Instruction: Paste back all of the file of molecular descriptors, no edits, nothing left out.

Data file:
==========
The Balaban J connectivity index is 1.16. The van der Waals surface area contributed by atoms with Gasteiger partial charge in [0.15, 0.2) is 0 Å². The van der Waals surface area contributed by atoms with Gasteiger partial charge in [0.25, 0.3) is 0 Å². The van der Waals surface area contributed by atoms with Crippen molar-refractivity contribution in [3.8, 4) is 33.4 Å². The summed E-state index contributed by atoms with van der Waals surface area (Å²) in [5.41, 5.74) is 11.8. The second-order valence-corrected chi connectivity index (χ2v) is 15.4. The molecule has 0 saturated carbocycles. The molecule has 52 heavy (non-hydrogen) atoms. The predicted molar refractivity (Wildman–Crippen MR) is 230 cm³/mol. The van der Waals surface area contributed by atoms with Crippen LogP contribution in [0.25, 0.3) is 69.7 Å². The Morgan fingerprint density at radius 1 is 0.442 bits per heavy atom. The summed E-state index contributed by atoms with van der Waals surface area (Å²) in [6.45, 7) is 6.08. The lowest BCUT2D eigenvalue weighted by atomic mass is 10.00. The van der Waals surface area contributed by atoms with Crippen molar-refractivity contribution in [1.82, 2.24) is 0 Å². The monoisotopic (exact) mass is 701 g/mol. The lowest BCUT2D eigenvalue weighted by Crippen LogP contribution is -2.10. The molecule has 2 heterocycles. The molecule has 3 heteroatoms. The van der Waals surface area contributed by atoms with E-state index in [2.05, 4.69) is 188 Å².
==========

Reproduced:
The Balaban J connectivity index is 1.16. The van der Waals surface area contributed by atoms with Gasteiger partial charge in [0.15, 0.2) is 0 Å². The van der Waals surface area contributed by atoms with Gasteiger partial charge in [0.25, 0.3) is 0 Å². The van der Waals surface area contributed by atoms with Crippen molar-refractivity contribution in [3.8, 4) is 33.4 Å². The summed E-state index contributed by atoms with van der Waals surface area (Å²) in [5.41, 5.74) is 11.8. The second-order valence-corrected chi connectivity index (χ2v) is 15.4. The molecule has 0 saturated carbocycles. The molecule has 52 heavy (non-hydrogen) atoms. The predicted molar refractivity (Wildman–Crippen MR) is 230 cm³/mol. The van der Waals surface area contributed by atoms with Crippen LogP contribution in [0.25, 0.3) is 69.7 Å². The Morgan fingerprint density at radius 1 is 0.442 bits per heavy atom. The summed E-state index contributed by atoms with van der Waals surface area (Å²) in [6.45, 7) is 6.08. The lowest BCUT2D eigenvalue weighted by atomic mass is 10.00. The van der Waals surface area contributed by atoms with Crippen molar-refractivity contribution in [1.82, 2.24) is 0 Å². The monoisotopic (exact) mass is 701 g/mol. The lowest BCUT2D eigenvalue weighted by Crippen LogP contribution is -2.10. The molecule has 2 heterocycles. The molecule has 3 heteroatoms. The van der Waals surface area contributed by atoms with E-state index in [2.05, 4.69) is 188 Å².